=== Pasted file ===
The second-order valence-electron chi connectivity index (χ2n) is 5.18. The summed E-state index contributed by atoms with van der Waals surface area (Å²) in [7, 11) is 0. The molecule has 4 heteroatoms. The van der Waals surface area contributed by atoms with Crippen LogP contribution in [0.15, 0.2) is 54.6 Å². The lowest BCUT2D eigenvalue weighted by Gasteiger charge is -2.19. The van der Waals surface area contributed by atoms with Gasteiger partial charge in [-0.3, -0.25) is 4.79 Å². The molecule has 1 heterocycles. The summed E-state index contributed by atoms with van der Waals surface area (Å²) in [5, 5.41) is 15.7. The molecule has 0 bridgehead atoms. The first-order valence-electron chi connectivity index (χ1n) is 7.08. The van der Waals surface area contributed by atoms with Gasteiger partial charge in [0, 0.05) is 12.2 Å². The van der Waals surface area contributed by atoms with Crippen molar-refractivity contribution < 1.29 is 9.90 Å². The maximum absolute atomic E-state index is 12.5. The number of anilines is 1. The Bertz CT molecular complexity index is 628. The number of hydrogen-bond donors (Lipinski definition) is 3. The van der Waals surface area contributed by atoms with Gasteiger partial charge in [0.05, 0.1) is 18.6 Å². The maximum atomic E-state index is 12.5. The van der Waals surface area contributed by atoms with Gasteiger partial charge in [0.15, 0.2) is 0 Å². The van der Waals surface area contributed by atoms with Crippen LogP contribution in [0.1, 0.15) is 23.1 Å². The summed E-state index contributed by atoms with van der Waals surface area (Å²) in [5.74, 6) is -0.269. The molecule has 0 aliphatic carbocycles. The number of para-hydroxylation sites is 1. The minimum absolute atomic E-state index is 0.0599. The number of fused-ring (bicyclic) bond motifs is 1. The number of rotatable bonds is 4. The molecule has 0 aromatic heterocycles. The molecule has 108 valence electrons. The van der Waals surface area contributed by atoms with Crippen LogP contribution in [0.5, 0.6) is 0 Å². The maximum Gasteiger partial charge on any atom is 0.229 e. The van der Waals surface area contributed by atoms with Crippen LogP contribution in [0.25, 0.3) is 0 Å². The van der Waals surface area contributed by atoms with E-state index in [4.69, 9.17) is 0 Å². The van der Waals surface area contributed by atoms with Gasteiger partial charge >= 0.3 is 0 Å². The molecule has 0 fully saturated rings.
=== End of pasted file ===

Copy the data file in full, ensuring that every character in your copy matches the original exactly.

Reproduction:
The second-order valence-electron chi connectivity index (χ2n) is 5.18. The summed E-state index contributed by atoms with van der Waals surface area (Å²) in [7, 11) is 0. The molecule has 4 heteroatoms. The van der Waals surface area contributed by atoms with Crippen LogP contribution in [0.15, 0.2) is 54.6 Å². The lowest BCUT2D eigenvalue weighted by Gasteiger charge is -2.19. The van der Waals surface area contributed by atoms with Gasteiger partial charge in [-0.3, -0.25) is 4.79 Å². The molecule has 1 heterocycles. The summed E-state index contributed by atoms with van der Waals surface area (Å²) in [5, 5.41) is 15.7. The molecule has 0 bridgehead atoms. The first-order valence-electron chi connectivity index (χ1n) is 7.08. The van der Waals surface area contributed by atoms with Gasteiger partial charge in [0, 0.05) is 12.2 Å². The van der Waals surface area contributed by atoms with Crippen molar-refractivity contribution < 1.29 is 9.90 Å². The maximum absolute atomic E-state index is 12.5. The number of anilines is 1. The Bertz CT molecular complexity index is 628. The number of hydrogen-bond donors (Lipinski definition) is 3. The van der Waals surface area contributed by atoms with Gasteiger partial charge in [0.05, 0.1) is 18.6 Å². The maximum atomic E-state index is 12.5. The van der Waals surface area contributed by atoms with Gasteiger partial charge in [0.15, 0.2) is 0 Å². The van der Waals surface area contributed by atoms with Crippen LogP contribution in [0.1, 0.15) is 23.1 Å². The summed E-state index contributed by atoms with van der Waals surface area (Å²) in [5.74, 6) is -0.269. The molecule has 0 aliphatic carbocycles. The number of para-hydroxylation sites is 1. The minimum absolute atomic E-state index is 0.0599. The number of fused-ring (bicyclic) bond motifs is 1. The number of rotatable bonds is 4. The molecule has 0 aromatic heterocycles. The molecule has 108 valence electrons. The van der Waals surface area contributed by atoms with Crippen LogP contribution in [0.5, 0.6) is 0 Å². The maximum Gasteiger partial charge on any atom is 0.229 e. The van der Waals surface area contributed by atoms with Crippen LogP contribution in [0.25, 0.3) is 0 Å². The van der Waals surface area contributed by atoms with E-state index in [4.69, 9.17) is 0 Å². The van der Waals surface area contributed by atoms with Gasteiger partial charge >= 0.3 is 0 Å². The molecule has 0 fully saturated rings.